"Old Man & Cyborg", by Kenn Brown

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The Old Man and the Cyborg
by M.F. Korn


Mr. Sam was an old man who ran the outmoded shipping lanes, picking up junk satellites that came up on the feely monitor. It had been a helluva slow week. Mr. Sam stared blankly at what was infinite beyond the plexy-hole. "Sentimental Journey" eked out on the rundown sound-sys. He stood next to his cyborg, Joe-x, who had been junking by his side for fifty-five terra years.

"You hunk a crap! You said there was some old Tel-star around here over three days ago!" Mr. Sam ranted.

"Yes, said that three days ago," droned the cyborg.

"Where in God's hell is it?"

Mr. Sam wiped his brow and squinted out into pitch darkness. He felt the feely-tracker with his old fingers because he was blind. He couldn't even see a playing card eight inches away from his face. He never bothered too much to look into space any more. You couldn't hit nothin' anyway out there, unless you were a dumbass.

"Matthews got it," droned Joe-x.

"Marsshit, jerk."

Dots of starlight drilled into the blackest void. In it, this sputtering trawler was just a clunky, third-rate garage-pod with a couple of frazzled towing lines, a grappler, and just enough battered engine to carry junk back to the little enclaves dotting the area.

"Shoulda decked you long ago," Mr. Sam muttered.

"You did, nine times," came the answer.

"God knows I shoulda fired you, trash."

"You fired me one hundred and seventy three times," the cyborg said.

Why the hell did it always have to talk back? Talkin' its shit. He looked over at it, barely making it out. It stood there, swaying on creaking leg pistons. Its micro-relays showing a sheen of outer wear. Joe-x was the last of its kind -- a junky relic. It had been in the Musso family for over four generations. It thought it felt for Mr. Sam as it had for Mr. Sam's grandfather, Captain Neil Musso. Why, he had commanded the Brewster's Ridgers against those damn loyalists at some Colony War. Back in the days when men were afraid of that mean ol' space. Not all this insta-deploy environs now for cowards. Not more than five cowards had expired in space since the treaty.

Joe often thought about Captain Neil, who died on Earth in the Kentucky hills a hundred earth years ago.

The cyborg was won in a cheating poker hand off Titan. The Mussos were thrown out of every colony.

At one time the cyborg had thought it knew what crying was.

It was sure in its think-chips that Mr. Sam was a cyborg, too.

"Maybe you should get some plasmic checks on your system, Mr. Sam," Joe-x stated out of the blue.

"You dumb bastard! I ain't no friggin' borg, you senile bucket a crap."

No answer but a standby hum.

"Shaddup," Sam added.

Joe-x thought Mr. Sam maybe wanted to spar with it again, like he remembered they did once at some dive on Venus. He believed through Boolean circuit-loops that Mr. Sam had been its playmate in the Geosystems factory on Earth, in New Zealand, but he wasn't quite sure.

Sam continued the abuse.

"Idiot! You were sold to great-grandfadder Musso off Titan. You used to be a damn forklift operator before the War."

Joe-x stepped over towards him. Joe-x's right shin piston had given out, and it had been kind of limping for thirty years. Mr. Sam had promised over and over to get it fixed, but he never got around to it.

Mr. Sam took a suck of tube-o-mash. He pointed it drunkenly towards Joe-x. "You want some? No, you don't want none. 'Cause you ain't got no esophagus. Now, just like I ain't got no metal in me. No bioplasmics neither. If they had maintained you better you might realize who the hell I am."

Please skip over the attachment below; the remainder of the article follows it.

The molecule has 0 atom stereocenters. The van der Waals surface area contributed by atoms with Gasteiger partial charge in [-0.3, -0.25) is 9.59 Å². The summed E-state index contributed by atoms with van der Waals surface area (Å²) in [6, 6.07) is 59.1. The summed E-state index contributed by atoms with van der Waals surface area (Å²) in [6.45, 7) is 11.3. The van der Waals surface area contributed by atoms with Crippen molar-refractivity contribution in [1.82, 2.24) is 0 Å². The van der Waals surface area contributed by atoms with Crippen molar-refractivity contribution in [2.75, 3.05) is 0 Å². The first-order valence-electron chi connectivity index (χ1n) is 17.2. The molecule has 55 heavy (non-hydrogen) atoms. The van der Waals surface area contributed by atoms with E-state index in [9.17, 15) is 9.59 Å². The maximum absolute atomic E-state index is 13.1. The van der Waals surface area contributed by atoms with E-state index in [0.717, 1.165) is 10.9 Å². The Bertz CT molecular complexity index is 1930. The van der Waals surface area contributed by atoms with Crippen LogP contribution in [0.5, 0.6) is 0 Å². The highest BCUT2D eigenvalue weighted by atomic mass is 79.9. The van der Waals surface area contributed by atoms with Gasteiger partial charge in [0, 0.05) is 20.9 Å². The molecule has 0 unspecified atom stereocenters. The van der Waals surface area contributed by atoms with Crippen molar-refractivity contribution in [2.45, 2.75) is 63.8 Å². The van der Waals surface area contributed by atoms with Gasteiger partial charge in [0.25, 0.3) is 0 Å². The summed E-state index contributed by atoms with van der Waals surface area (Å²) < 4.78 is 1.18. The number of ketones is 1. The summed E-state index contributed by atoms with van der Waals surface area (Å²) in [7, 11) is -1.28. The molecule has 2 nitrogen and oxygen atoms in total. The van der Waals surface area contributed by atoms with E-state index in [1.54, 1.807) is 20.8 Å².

When it was time to sleep at fake-night, Mr. Sam turned off the cyborg's high-functs. Joe-x began dreaming recently about Captain Neil. Mr. Sam would bunk out across the cabin. Mr. Sam used to get so lonely he would make Joe sleep with him.

They were on the leg home now with an empty hold. Not one damn project had come up on the feely-tracker. Joe-x was so stupid he couldn't even sched a rendezvous anymore. Mr. Sam didn't even let it go outside much. Several times it had forgotten how to get back in. Joe-x was dangerous, a bother. But dammit, Mr. Sam couldn't see anymore. Couldn't afford new eyes. Still, he was going to junk it. Yessir, get one of those brand-shiny-new borgs. And ol' Joe would go to the iron farm where all the others were dead and buried. That's why Mr. Sam had to tell Joe-x the Mussos were buried there, so he would go. Then he had to keep lying to it. A while back Joe-x had requested to be laid next to Captain Neil's grave, which wasn't even there. One thing it did remember -- it had saved that man four times in a battle of scorchin' hellfire.

Now a dream-state came to Joe-x's thinkchips. The rusty face lay slack and relaxed in rotted rubber joints. It mused about New Zealand, where Mr. Sam Musso had been created right after him. One day, on a lark, they had gone with some of the staff to the beach. Wasn't Mr. Sam Musso the cybernetic synthezoid who had to have extra multiplexers put into his head? Joe's id-chip tandems stabilized and flatlined as it lapsed into deeper simul-snooze next to the filthy plexyhole. Deep space leered at them in the shadows of the rank, smelly cabin. The sun was a yellow ball way back behind them.

The grapple-alarm beeped for a good seven minutes before it woke Mr. Sam.

"You S.O.B., get up! I think we got us one!"

A crenelated metal sphere spun wobbly in the void. Joe-x was still booting up, but Mr. Sam was already trying to bring the ship around by finger-touch.

"Get your little ass-chip out there! Grapple onto that thing! I don't care what I said before about you going outside! We ain't goin' home empty-handed now."

Sam didn't know that the sphere was valueless, not even good junk. Joe-x barely managed to limp through the airlock. There was a time when he used to do pretty damn good in a vacuum. Some of the long-dead Musso brothers had made him believe he couldn't breathe in a vacuum. Which wasn't really a lie.

"You don't breathe no-how, X-man! How many times I gotta tell you?"